First Methanol Retrofit Vessel In The World Gets Delivered

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  • A Chinese shipyard has delivered what it claims is the world’s first container ship to be retrofitted with a methanol dual-fuelled propulsion system as X-Press Feeders opts for a quick upgrade on its newbuilding.
  • Pacific Ocean Engineering (Zhoushan) Co handed over the 1,170-teu feedership Eco Umande (built 2024) on 23 June after what appears to be a three-month job.
  • The ship was originally contracted by Singapore-based X-Press Feeders in November 2021 and built as a methanol-ready vessel at New Dayang Shipbuilding.

On June 23, 2024, Pacific Ocean Engineering (Zhoushan) Co., Ltd. delivered the world’s first methanol dual-fuel retrofit container ship, the 950-TEU feeder vessel Eco Umande, reports Vessel Finder.

X-Press Feeders welcomes first retrofitted methanol-powered ship

Initially constructed by New Dayang Shipbuilding Co., Ltd. under SUMEC Marine Co., Ltd., Eco Umande was designed with a methanol fuel reserve in mind. In response to accelerating decarbonization efforts, X-Press Feeders decided to retrofit the vessel for dual-fuel capability immediately upon its delivery. The retrofit contract was managed by SUMEC Marine and carried out by Pacific Ocean Engineering.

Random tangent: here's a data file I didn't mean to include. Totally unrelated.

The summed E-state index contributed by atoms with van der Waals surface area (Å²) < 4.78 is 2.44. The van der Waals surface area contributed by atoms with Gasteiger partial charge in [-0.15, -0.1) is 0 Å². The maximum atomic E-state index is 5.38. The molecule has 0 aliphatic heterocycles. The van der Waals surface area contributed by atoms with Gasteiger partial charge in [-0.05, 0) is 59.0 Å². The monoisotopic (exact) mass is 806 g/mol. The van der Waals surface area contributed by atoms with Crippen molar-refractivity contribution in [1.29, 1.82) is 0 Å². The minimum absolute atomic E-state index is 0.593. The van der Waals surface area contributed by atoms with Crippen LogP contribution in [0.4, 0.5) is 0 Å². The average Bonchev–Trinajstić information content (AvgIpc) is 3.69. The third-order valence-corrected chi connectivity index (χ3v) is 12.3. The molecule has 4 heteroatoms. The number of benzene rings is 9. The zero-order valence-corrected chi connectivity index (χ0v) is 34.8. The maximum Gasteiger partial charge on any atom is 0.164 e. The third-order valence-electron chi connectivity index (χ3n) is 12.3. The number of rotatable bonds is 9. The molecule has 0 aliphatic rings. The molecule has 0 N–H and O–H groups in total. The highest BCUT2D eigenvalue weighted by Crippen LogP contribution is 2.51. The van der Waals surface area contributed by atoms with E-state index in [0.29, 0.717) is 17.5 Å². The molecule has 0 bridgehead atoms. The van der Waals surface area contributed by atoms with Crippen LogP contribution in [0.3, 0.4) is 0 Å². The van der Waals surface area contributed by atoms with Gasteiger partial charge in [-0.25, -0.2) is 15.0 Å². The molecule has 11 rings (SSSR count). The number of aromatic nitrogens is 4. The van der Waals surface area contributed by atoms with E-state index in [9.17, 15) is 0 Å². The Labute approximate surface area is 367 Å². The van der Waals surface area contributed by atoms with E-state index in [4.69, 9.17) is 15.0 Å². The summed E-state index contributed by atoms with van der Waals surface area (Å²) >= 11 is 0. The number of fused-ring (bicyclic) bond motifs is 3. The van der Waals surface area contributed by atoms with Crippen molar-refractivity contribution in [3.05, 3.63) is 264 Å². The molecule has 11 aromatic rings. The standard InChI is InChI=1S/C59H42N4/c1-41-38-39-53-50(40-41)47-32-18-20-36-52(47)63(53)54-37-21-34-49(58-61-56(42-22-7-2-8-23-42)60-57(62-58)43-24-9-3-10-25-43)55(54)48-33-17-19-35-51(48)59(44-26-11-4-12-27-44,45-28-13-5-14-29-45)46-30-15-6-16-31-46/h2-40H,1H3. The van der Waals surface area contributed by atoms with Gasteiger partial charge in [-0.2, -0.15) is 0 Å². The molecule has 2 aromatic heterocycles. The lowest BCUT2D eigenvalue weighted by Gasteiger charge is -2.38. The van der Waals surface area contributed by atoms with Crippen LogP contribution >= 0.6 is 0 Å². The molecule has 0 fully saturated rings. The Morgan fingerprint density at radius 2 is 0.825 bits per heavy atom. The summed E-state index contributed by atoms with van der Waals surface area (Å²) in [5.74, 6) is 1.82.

The vessel, measuring 148 meters in length, 27.2 meters in width, and 14.3 meters in depth, is equipped with a MAN Energy Solutions 5S50ME methanol dual-fuel engine. This engine enables zero-carbon emissions when using green methanol, meeting EEDI Phase III and Tier III standards for safety, low emissions, and environmental protection.

The comprehensive retrofit involved installing seven new systems and modifying eight existing ones. New installations included a methanol fuel system, nitrogen system, and bilge water system for the methanol equipment room, among others.

Existing systems such as the CO2 system, engine room water supply, and ventilation system were also upgraded. Key tasks included the prefabrication, installation, pressure testing, and commissioning of approximately 3000 meters of 316L stainless steel pipelines, with around 3000 weld joints, to support the methanol fuel system and its auxiliary components.

To remind, X-Press Feeders has recently placed an order for four methanol-fuelled 11,000 TEU container ships from China’s Shanghai Waigaoqiao Shipbuilding Co. (SWS).

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Source: Vessel Finder